Business Background

The disclosure document identifies the executives of the franchise system and describes their prior experience. Consider not only their general business background, but their experience in managing a franchise system. Also consider how long they have been with the company. Investing with an inexperienced franchisor may be riskier than investing with an experienced one.

 

Litigation History

The disclosure document helps you assess the background of the franchisor and its executives by requiring the disclosure of prior litigation. The disclosure document tells you if the franchisor, or any of its executive officers, has been convicted of felonies involving, for example, fraud, any violation of franchise law or unfair or deceptive practices law, or are subject to any state or federal injunctions involving similar misconduct. It also will tell you if the franchisor, or any of its executives, has been held liable or settled a civil action involving the franchise relationship. A number of claims against the franchisor may indicate that it has not performed according to its agreements, or, at the very least, that franchisees have been dissatisfied with the franchisor's performance. Be aware that some franchisors may try to conceal an executive's litigation history by removing the individual's name from their disclosure documents.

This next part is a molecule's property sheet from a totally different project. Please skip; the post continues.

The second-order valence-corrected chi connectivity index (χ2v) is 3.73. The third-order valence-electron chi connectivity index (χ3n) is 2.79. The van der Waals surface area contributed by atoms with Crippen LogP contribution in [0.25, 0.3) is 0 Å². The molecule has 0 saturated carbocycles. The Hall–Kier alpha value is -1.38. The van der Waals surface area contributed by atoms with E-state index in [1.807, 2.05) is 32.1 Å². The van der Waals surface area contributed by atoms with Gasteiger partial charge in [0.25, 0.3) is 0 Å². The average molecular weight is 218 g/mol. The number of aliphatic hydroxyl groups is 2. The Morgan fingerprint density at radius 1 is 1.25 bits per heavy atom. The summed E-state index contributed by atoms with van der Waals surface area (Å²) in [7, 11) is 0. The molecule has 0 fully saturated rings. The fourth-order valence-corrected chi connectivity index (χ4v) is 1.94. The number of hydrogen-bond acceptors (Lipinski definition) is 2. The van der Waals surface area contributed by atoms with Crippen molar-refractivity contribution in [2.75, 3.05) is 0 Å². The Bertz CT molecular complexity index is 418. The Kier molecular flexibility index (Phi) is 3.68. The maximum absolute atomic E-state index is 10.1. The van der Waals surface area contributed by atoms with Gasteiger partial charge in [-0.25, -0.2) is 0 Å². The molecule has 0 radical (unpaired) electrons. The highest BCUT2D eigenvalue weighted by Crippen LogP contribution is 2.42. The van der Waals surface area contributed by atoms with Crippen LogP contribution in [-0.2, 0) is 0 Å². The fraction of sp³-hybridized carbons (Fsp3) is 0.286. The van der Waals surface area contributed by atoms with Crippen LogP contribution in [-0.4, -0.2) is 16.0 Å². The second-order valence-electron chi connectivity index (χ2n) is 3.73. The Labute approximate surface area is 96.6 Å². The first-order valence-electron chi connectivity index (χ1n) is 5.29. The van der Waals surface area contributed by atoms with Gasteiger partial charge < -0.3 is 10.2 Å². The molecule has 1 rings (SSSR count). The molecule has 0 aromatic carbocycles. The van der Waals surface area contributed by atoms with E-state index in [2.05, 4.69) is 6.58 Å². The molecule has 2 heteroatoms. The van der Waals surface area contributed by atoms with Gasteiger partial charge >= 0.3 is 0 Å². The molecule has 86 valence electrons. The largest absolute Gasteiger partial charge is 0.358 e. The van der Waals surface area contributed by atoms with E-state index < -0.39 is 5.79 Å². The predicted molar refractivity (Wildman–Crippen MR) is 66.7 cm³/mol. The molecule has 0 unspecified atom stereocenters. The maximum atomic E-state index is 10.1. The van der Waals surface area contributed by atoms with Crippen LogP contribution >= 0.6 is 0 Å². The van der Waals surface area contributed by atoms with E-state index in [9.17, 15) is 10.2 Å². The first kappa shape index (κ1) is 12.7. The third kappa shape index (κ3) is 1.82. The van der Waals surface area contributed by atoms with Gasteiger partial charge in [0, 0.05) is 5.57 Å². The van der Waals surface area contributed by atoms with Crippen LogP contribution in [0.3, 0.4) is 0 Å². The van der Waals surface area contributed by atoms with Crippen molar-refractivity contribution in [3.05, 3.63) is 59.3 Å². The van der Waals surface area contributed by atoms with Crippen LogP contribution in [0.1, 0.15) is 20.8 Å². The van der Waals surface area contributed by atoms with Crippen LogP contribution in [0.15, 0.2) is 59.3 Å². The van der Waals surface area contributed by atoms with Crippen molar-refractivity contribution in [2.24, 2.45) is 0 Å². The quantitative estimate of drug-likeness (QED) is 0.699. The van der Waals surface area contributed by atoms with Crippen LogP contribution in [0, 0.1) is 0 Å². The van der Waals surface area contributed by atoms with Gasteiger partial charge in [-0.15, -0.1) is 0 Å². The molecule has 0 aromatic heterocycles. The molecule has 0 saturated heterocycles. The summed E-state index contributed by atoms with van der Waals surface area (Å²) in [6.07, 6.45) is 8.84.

Bankruptcy

The disclosure document tells you if the franchisor or any of its executives have recently been involved in a bankruptcy. This will help you to assess the franchisor's financial stability and general business acumen and predict if the company is financially capable of delivering promised support services.

 

Costs

The disclosure document tells you the costs involved to start one of the company's franchises. It will describe any initial deposit or franchise fee, which may be non-refundable, and costs for initial inventory, signs, equipment, leases, or rentals. Be aware that there may be other undisclosed costs. The following checklist will help you ask about potential costs to you as a franchisee.

 

•Continuing royalty payments.

•Advertising payments, both to local and national advertising funds.

•Grand opening or other initial business promotions.

•Business or operating licenses.

•Product or service supply costs.

•Real estate and leasehold improvements.

•Discretionary equipment such as a computer system or business alarm system.

•Training.

•Legal fees.

•Financial and accounting advice.

•Insurance.

•Compliance with local ordinances, such as zoning, waste removal, and fire and other safety codes.

•Health insurance.

•Employee salaries and benefits.